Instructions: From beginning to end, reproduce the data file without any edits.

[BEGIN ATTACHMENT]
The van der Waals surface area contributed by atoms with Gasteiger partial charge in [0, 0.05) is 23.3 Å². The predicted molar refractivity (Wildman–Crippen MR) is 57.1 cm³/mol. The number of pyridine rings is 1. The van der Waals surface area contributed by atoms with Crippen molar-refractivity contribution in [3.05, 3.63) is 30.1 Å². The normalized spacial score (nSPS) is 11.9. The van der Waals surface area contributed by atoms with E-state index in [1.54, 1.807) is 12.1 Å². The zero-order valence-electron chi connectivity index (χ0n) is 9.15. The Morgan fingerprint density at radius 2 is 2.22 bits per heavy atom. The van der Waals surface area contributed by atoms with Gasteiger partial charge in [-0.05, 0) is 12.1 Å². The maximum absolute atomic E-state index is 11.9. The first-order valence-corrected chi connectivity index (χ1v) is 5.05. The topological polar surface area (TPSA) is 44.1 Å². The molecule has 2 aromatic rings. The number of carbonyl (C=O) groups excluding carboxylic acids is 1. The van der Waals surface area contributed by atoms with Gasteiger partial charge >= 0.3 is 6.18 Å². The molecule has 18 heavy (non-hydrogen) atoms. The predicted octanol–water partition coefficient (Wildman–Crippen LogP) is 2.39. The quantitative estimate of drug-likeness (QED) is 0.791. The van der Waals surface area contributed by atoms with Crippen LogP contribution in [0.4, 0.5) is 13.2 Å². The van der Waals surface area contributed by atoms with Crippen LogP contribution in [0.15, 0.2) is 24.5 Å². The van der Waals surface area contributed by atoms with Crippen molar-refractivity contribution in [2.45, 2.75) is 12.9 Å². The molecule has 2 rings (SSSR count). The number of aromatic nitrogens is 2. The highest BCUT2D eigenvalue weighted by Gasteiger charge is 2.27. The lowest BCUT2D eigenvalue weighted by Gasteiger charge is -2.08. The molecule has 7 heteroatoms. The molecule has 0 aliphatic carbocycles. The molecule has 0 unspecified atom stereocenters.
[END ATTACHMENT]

The van der Waals surface area contributed by atoms with Gasteiger partial charge in [0, 0.05) is 23.3 Å². The predicted molar refractivity (Wildman–Crippen MR) is 57.1 cm³/mol. The number of pyridine rings is 1. The van der Waals surface area contributed by atoms with Crippen molar-refractivity contribution in [3.05, 3.63) is 30.1 Å². The normalized spacial score (nSPS) is 11.9. The van der Waals surface area contributed by atoms with E-state index in [1.54, 1.807) is 12.1 Å². The zero-order valence-electron chi connectivity index (χ0n) is 9.15. The Morgan fingerprint density at radius 2 is 2.22 bits per heavy atom. The van der Waals surface area contributed by atoms with Gasteiger partial charge in [-0.05, 0) is 12.1 Å². The maximum absolute atomic E-state index is 11.9. The first-order valence-corrected chi connectivity index (χ1v) is 5.05. The topological polar surface area (TPSA) is 44.1 Å². The molecule has 2 aromatic rings. The number of carbonyl (C=O) groups excluding carboxylic acids is 1. The van der Waals surface area contributed by atoms with Gasteiger partial charge >= 0.3 is 6.18 Å². The molecule has 18 heavy (non-hydrogen) atoms. The predicted octanol–water partition coefficient (Wildman–Crippen LogP) is 2.39. The quantitative estimate of drug-likeness (QED) is 0.791. The van der Waals surface area contributed by atoms with Crippen LogP contribution in [0.4, 0.5) is 13.2 Å². The van der Waals surface area contributed by atoms with Crippen LogP contribution in [0.15, 0.2) is 24.5 Å². The van der Waals surface area contributed by atoms with Crippen molar-refractivity contribution in [2.45, 2.75) is 12.9 Å². The molecule has 2 rings (SSSR count). The number of aromatic nitrogens is 2. The highest BCUT2D eigenvalue weighted by Gasteiger charge is 2.27. The lowest BCUT2D eigenvalue weighted by Gasteiger charge is -2.08. The molecule has 7 heteroatoms. The molecule has 0 aliphatic carbocycles. The molecule has 0 unspecified atom stereocenters.